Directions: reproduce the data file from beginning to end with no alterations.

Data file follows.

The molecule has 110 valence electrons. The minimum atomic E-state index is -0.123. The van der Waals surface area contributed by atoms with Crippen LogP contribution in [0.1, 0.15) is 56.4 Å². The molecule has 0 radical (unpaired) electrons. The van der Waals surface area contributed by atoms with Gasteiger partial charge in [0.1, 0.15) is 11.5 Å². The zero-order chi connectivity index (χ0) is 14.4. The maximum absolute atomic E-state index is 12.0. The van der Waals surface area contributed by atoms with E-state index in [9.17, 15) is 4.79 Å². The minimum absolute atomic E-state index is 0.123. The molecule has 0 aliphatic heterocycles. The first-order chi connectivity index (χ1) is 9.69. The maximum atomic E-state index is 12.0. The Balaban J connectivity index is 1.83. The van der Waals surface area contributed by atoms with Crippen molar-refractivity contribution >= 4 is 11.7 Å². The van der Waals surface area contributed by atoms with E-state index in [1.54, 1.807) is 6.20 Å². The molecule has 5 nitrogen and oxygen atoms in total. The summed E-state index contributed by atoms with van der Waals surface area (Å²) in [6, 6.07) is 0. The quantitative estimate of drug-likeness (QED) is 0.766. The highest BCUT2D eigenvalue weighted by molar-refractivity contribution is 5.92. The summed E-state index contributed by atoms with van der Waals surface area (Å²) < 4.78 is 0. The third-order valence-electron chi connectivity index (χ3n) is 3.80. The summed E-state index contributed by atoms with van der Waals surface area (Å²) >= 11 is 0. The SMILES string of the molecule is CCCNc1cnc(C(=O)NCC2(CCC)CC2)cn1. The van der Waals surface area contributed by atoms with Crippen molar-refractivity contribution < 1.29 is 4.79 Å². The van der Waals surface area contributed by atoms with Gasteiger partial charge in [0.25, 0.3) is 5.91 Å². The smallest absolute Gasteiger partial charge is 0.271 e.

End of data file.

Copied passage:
The molecule has 110 valence electrons. The minimum atomic E-state index is -0.123. The van der Waals surface area contributed by atoms with Crippen LogP contribution in [0.1, 0.15) is 56.4 Å². The molecule has 0 radical (unpaired) electrons. The van der Waals surface area contributed by atoms with Gasteiger partial charge in [0.1, 0.15) is 11.5 Å². The zero-order chi connectivity index (χ0) is 14.4. The maximum absolute atomic E-state index is 12.0. The van der Waals surface area contributed by atoms with E-state index in [9.17, 15) is 4.79 Å². The minimum absolute atomic E-state index is 0.123. The molecule has 0 aliphatic heterocycles. The first-order chi connectivity index (χ1) is 9.69. The maximum atomic E-state index is 12.0. The Balaban J connectivity index is 1.83. The van der Waals surface area contributed by atoms with Crippen molar-refractivity contribution >= 4 is 11.7 Å². The van der Waals surface area contributed by atoms with E-state index in [1.54, 1.807) is 6.20 Å². The molecule has 5 nitrogen and oxygen atoms in total. The summed E-state index contributed by atoms with van der Waals surface area (Å²) in [6, 6.07) is 0. The quantitative estimate of drug-likeness (QED) is 0.766. The highest BCUT2D eigenvalue weighted by molar-refractivity contribution is 5.92. The summed E-state index contributed by atoms with van der Waals surface area (Å²) < 4.78 is 0. The third-order valence-electron chi connectivity index (χ3n) is 3.80. The summed E-state index contributed by atoms with van der Waals surface area (Å²) >= 11 is 0. The SMILES string of the molecule is CCCNc1cnc(C(=O)NCC2(CCC)CC2)cn1. The van der Waals surface area contributed by atoms with Crippen molar-refractivity contribution < 1.29 is 4.79 Å². The van der Waals surface area contributed by atoms with Gasteiger partial charge in [0.25, 0.3) is 5.91 Å². The smallest absolute Gasteiger partial charge is 0.271 e.